Over their years of scaling platforms for higher loads, engineers and administrators have added replication to their bag of tricks to help systems scale. Replication is a method by which other servers receive a continuously updated copy of the data as it’s being written, so that the replicas can service read queries. In the relational database world, it’s not uncommon for a single master database to send writes out to multiple slaves, with the slaves performing all of the read queries. Redis has adopted this method of replication as a way of helping to scale, and this section will discuss configuring replication in Redis, and how Redis operates during replication.
Though Redis may be fast, there are situations where one Redis server running isn’t fast enough. In particular, operations over SETs and ZSETs can involve dozens of SETs/ZSETs over tens of thousands or even millions of items. When we start getting millions of items involved, set operations can take seconds to finish, instead of milliseconds or microseconds. But even if single commands can complete in 10 milliseconds, that still limits us to 100 commands/second from a single Redis instance.
EXAMPLE PERFORMANCE FOR SUNIONSTOREAs a point to consider for the performance to expect from Redis, on a 2.4 GHz Intel Core 2 Duo, Redis will take 7–8 milliseconds to perform a SUNIONSTORE of two 10,000-item SETs that produces a single 20,000 item SET.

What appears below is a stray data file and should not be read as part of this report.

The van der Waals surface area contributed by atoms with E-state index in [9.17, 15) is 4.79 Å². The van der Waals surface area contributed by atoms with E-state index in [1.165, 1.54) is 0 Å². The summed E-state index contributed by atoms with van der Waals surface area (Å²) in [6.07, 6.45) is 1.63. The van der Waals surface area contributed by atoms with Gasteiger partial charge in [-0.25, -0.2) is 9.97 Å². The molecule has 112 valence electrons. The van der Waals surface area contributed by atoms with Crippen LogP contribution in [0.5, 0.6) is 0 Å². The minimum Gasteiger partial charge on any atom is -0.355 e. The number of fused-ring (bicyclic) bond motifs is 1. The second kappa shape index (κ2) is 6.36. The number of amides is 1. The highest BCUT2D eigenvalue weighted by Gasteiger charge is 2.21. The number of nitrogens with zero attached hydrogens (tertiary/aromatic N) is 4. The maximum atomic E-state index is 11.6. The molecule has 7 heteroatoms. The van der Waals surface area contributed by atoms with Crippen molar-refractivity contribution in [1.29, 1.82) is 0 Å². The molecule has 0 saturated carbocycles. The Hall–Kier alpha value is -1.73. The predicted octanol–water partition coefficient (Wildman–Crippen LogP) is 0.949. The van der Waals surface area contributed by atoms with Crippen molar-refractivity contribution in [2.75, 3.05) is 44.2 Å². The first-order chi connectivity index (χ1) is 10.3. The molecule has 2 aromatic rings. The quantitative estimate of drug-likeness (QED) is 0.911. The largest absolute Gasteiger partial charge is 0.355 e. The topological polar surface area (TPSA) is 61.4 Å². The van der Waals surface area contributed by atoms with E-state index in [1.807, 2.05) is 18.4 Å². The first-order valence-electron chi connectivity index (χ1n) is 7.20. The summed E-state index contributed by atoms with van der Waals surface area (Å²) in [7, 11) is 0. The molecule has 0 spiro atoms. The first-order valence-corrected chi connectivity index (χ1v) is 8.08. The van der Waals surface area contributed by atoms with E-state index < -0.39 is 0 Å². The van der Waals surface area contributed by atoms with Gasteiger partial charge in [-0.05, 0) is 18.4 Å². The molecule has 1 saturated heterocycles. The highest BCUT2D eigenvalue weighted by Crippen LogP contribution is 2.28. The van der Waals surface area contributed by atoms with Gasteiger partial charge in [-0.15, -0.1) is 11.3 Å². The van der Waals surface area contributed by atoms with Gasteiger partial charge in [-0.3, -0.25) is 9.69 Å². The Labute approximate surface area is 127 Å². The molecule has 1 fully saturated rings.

For situations where we need to scale out read queries, or where we may need to write temporary data (we’ll talk about some of those in chapter 7), we can set up additional slave Redis servers to keep copies of our dataset. After receiving an initial copy of the data from the master, slaves are kept up to date in real time as clients write data to the master. With a master/slave setup, instead of connecting to the master for reading data, clients will connect to one of the slaves to read their data (typically choosing them in a random fashion to try to balance the load).
Let’s talk about configuring Redis for master/slave operation, and how Redis behaves during the entire process.
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